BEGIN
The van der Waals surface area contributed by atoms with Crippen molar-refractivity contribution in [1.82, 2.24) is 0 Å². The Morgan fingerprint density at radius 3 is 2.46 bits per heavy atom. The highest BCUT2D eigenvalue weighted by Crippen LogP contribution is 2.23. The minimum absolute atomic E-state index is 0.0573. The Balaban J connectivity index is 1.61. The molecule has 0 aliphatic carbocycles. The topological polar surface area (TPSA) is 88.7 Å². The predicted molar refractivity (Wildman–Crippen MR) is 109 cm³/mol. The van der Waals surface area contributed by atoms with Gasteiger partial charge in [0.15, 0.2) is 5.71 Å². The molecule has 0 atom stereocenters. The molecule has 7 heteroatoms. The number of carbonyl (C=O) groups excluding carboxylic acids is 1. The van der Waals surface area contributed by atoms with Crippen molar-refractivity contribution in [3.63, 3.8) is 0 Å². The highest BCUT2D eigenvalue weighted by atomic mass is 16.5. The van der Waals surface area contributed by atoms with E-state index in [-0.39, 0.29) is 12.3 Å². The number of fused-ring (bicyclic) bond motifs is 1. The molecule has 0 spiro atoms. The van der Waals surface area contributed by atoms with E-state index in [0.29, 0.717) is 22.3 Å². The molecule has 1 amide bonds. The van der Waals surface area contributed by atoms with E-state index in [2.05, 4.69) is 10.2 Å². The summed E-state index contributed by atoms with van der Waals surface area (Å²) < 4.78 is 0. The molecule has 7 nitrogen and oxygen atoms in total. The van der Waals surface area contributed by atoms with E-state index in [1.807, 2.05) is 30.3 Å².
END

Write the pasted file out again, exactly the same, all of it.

The van der Waals surface area contributed by atoms with Crippen molar-refractivity contribution in [1.82, 2.24) is 0 Å². The Morgan fingerprint density at radius 3 is 2.46 bits per heavy atom. The highest BCUT2D eigenvalue weighted by Crippen LogP contribution is 2.23. The minimum absolute atomic E-state index is 0.0573. The Balaban J connectivity index is 1.61. The molecule has 0 aliphatic carbocycles. The topological polar surface area (TPSA) is 88.7 Å². The predicted molar refractivity (Wildman–Crippen MR) is 109 cm³/mol. The van der Waals surface area contributed by atoms with Gasteiger partial charge in [0.15, 0.2) is 5.71 Å². The molecule has 0 atom stereocenters. The molecule has 7 heteroatoms. The number of carbonyl (C=O) groups excluding carboxylic acids is 1. The van der Waals surface area contributed by atoms with Crippen molar-refractivity contribution in [3.63, 3.8) is 0 Å². The highest BCUT2D eigenvalue weighted by atomic mass is 16.5. The van der Waals surface area contributed by atoms with E-state index in [-0.39, 0.29) is 12.3 Å². The number of fused-ring (bicyclic) bond motifs is 1. The molecule has 0 spiro atoms. The van der Waals surface area contributed by atoms with E-state index in [0.29, 0.717) is 22.3 Å². The molecule has 1 amide bonds. The van der Waals surface area contributed by atoms with E-state index in [2.05, 4.69) is 10.2 Å². The summed E-state index contributed by atoms with van der Waals surface area (Å²) < 4.78 is 0. The molecule has 7 nitrogen and oxygen atoms in total. The van der Waals surface area contributed by atoms with E-state index in [1.807, 2.05) is 30.3 Å².